There are variants of this one, but it comes down to "The state is right to tax you (etc.) because it can."
Understand the difference between power and right. The state may have the power to infringe on individual rights; but it does not have the right to do it. Rights do not physically protect themselves. A chained slave has the right to liberty, but it is presently infringed by the one who claims to own him. If able, he has the right to attempt escape; if freed, he is not rightly property of his claimed owner, and has a perfect right to run away, or, if necessary to free himself, use force to defend his infringed rights so that he may again exercise his right to liberty.
Similarly, if a man's wallet is stolen, it is still his rightful property; but he does not have the power to control it (it is not in his possession). Since it is his property, he has the right to use necessary force to take it back from the thief.
Another expression of this error is something like:
- "But by all means, feel free to go tell parents about your stance on kiddy porn and tell me in wrong." (Mitchel Lewis)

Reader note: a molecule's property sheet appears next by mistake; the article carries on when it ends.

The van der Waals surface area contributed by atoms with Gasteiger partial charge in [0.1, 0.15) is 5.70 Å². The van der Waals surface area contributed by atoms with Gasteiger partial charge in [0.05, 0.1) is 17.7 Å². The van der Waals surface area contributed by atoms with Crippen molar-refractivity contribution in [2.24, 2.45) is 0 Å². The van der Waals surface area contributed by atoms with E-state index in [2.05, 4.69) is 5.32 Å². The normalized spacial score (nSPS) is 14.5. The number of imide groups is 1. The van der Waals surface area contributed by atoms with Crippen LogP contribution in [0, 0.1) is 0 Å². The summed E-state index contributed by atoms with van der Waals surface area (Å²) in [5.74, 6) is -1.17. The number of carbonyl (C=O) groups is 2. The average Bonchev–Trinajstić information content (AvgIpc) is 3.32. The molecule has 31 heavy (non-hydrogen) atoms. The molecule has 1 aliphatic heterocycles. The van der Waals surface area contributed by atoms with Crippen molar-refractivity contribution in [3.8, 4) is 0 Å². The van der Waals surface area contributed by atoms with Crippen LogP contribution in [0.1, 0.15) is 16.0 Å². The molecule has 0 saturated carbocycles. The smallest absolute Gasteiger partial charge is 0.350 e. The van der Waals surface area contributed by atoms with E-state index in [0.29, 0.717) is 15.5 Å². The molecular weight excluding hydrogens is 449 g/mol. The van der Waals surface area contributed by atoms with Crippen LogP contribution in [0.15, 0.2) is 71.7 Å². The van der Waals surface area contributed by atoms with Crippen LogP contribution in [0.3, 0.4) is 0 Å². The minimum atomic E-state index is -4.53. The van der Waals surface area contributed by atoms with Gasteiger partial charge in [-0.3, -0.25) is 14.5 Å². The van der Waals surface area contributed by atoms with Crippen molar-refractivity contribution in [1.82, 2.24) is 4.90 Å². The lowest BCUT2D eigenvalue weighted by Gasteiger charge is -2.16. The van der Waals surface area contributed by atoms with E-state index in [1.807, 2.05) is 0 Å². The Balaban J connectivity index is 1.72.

(I expressed no stance at all, but he was assuming that I was for legalizing it, perhaps because I posted this article.) Then the fallacy is, basically, "If people beat you up for your opinion, then your opinion is wrong." For example, if I could travel back in time to slave owners in the south and told them, "Slavery is wrong", and they beat me up for it, then slavery would be right. (DBR)
Justifying violence with numbers is just ganging up on the weak and has been a pathetic justification for one atrocity after another—slavery, apartheid, genocide, misogyny. It’s a horribly flawed philosophy of might-makes-right.
It is duress when we are told our rights are privileges and those rights then taken away under threat of punishment if we do not comply. For example, when you sign a government contract to obtain permission to travel, under threat of punishment if you do not sign, then the contract was signed under duress. That’s just one example. Truly free people need no permission to engage in activity that harms no one. —Dale Everett, Anarchy in your Head